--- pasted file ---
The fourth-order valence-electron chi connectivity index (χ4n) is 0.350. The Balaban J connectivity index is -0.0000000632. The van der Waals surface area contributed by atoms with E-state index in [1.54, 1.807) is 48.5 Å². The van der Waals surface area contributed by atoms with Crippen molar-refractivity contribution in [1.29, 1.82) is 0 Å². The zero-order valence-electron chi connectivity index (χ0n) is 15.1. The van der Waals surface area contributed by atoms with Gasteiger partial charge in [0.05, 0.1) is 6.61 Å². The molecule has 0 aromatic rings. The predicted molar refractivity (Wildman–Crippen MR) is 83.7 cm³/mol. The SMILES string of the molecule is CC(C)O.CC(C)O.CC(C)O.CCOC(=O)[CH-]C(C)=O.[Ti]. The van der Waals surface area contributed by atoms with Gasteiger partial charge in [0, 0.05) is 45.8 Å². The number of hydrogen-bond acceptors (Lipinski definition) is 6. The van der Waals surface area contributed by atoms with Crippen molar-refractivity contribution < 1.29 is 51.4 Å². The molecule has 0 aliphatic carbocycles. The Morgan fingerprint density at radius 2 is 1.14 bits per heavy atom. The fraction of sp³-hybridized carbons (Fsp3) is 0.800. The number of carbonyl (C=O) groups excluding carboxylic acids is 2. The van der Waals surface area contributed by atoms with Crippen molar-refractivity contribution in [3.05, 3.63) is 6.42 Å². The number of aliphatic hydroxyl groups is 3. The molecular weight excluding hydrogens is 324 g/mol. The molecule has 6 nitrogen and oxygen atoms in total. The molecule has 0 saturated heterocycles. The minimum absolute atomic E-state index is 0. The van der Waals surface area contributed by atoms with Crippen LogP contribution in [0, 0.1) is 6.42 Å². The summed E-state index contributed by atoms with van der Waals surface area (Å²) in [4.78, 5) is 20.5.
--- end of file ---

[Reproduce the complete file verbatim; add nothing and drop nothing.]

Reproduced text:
The fourth-order valence-electron chi connectivity index (χ4n) is 0.350. The Balaban J connectivity index is -0.0000000632. The van der Waals surface area contributed by atoms with E-state index in [1.54, 1.807) is 48.5 Å². The van der Waals surface area contributed by atoms with Crippen molar-refractivity contribution in [1.29, 1.82) is 0 Å². The zero-order valence-electron chi connectivity index (χ0n) is 15.1. The van der Waals surface area contributed by atoms with Gasteiger partial charge in [0.05, 0.1) is 6.61 Å². The molecule has 0 aromatic rings. The predicted molar refractivity (Wildman–Crippen MR) is 83.7 cm³/mol. The SMILES string of the molecule is CC(C)O.CC(C)O.CC(C)O.CCOC(=O)[CH-]C(C)=O.[Ti]. The van der Waals surface area contributed by atoms with Gasteiger partial charge in [0, 0.05) is 45.8 Å². The number of hydrogen-bond acceptors (Lipinski definition) is 6. The van der Waals surface area contributed by atoms with Crippen molar-refractivity contribution < 1.29 is 51.4 Å². The molecule has 0 aliphatic carbocycles. The Morgan fingerprint density at radius 2 is 1.14 bits per heavy atom. The fraction of sp³-hybridized carbons (Fsp3) is 0.800. The number of carbonyl (C=O) groups excluding carboxylic acids is 2. The van der Waals surface area contributed by atoms with Crippen molar-refractivity contribution in [3.05, 3.63) is 6.42 Å². The number of aliphatic hydroxyl groups is 3. The molecular weight excluding hydrogens is 324 g/mol. The molecule has 6 nitrogen and oxygen atoms in total. The molecule has 0 saturated heterocycles. The minimum absolute atomic E-state index is 0. The van der Waals surface area contributed by atoms with Crippen LogP contribution in [0, 0.1) is 6.42 Å². The summed E-state index contributed by atoms with van der Waals surface area (Å²) in [4.78, 5) is 20.5.